Smoked Mackerel and Thyme Ravioli
I love it when a plan comes together. I haven't done ravioli in a while, and was beginning to miss it. So, I got down and floury. This dish is flaky smoked mackerel, fresh thyme leaves and pops of pepper in a little parcel with a tangy lemon and tomato sauce, shallow fried mushrooms and crispy basil. It was easy and delicious. Recipe follows.
Ingredients (serves 3-4)
For the Pasta
2 Cups of Strong White Flour
2 Large Eggs
A couple of pinches of Salt
Extra Virgin Olive Oil
For the filling
200g Smoked Mackerel
2 Tablespoons of Fresh Thyme Leaves
1 Teaspoon of Freshly Ground Black Pepper
3 Cloves of Garlic
For the Sauce
400g Pureed Fresh Tomatoes
1 Teaspoon of Tomato Paste (if the tomatoes are a bit average. If they're nice and Italian, forgo the paste)
Juice of One Lemon
2 Teaspoons of Smoked Spanish Paprika
2 Shallots, peeled and very finely sliced
Button or Chestnut Mushrooms, halved (2-3 per person)
A bunch of basil leaves
Put the flour in a mound on the chopping board. Make a well in the middle, and crack the eggs into the well. Add a couple of tablespoons of olive oil and a pinch of salt. With a fork, beat the eggs in the well, slowly incorporating the flour.
It'll become too hard to do with a fork. That's when you get in with your hands. Incorporate the flour until the dough is pliable. Knead the dough vigorously until you've got a smooth ball. Then, wrap in glad wrap and set aside for half an hour. The gluten with settle and the dough with become a bit softer.
While that's happening, boil you garlic cloves of 10 minutes. Peel and mince after ten minutes, and then put in a mixing bowl. To the mixing bowl, flake the mackerel, then add the pepper, thyme and a generous lug of olive oil. Mix together well.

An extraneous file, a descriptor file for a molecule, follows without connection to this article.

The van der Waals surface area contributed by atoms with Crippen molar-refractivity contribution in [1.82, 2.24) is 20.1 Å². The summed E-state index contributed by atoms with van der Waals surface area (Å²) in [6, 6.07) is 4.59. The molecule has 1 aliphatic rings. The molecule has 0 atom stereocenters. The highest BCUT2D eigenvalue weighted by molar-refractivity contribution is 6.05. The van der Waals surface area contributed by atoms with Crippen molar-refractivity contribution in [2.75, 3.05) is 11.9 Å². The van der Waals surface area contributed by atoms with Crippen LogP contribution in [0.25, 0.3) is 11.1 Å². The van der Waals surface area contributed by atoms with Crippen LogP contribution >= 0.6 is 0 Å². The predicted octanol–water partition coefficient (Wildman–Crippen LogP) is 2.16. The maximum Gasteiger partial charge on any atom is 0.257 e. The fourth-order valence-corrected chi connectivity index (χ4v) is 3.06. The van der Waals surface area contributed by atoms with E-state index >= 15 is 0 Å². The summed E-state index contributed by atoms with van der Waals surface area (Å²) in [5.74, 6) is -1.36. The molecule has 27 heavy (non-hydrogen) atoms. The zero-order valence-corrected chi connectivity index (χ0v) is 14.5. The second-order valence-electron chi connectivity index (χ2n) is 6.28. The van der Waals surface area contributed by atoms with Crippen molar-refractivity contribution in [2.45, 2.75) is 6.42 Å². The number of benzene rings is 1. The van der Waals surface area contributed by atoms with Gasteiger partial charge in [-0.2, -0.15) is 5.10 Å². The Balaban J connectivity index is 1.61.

In a saucepan, pour a decent amount of olive oil. Gently fry the shallot on a medium heat until they're really soft. Add the tomatoes, paprika and lemon juice (and tomato paste, if you're using it(, and lower the heat. Gently simmer it down until it's a very thick sauce. Salt and pepper to taste. It should be quite tart, but if it's too tart for you, a half teaspoon of sugar will bring it back.
By now the dough should be rested. Knead it out, then cut into 6 even sized pieces. Roll the dough out into thin sheets, If you're doing this, you're probably experienced in making ravioli. Stuff your ravioli with the fish mixture.
I use a ravioli tablet, but if you're using a wheel, and you've never done it, try it like this:
Put one pasta sheet on a floured benchtop. Put balls of the fish mixture about 3-4 centimetres apart from each other. Depending on the width of the pasta sheet you'll fit 1 or 2 across, and maybe five along, ten per sheet. Dip a pastry brush in water and use it to wet all the spaces in between the fish balls. Take another sheet and put it on top. Starting at one end, press the sheet down over the fish to join the other sheet of pasta. for each bit of fish, start on one side and work your way around it to force out some of the air. Once you finish, cut the ravioli with the wheel.
Once all the ravioli are complete, bring a pot of really salty water to the boil. Boil the ravioli until al dente - probably about 4-5 minutes.
Get out two frying pans and coat each generously with oil. In one, fry the mushrooms, cut side down and the basil on a medium heat. Pull out the basil once it's translucent - it will go crispy once it cools. Keep frying the mushrooms, turning them around a couple of times so they cook through. Keep cooking them until you're done frying the ravioli.
Drain the ravioli once al dente. Then fry them in a non-stick frying back, flat side only. They'll go nice and crispy on the bottom.
You can plate it how you like. The easiest way is to simply add the sauce to the frying ravioli and get them well coated. Or you can art it up. Whatever works! Serve with the mushrooms and crispy basil.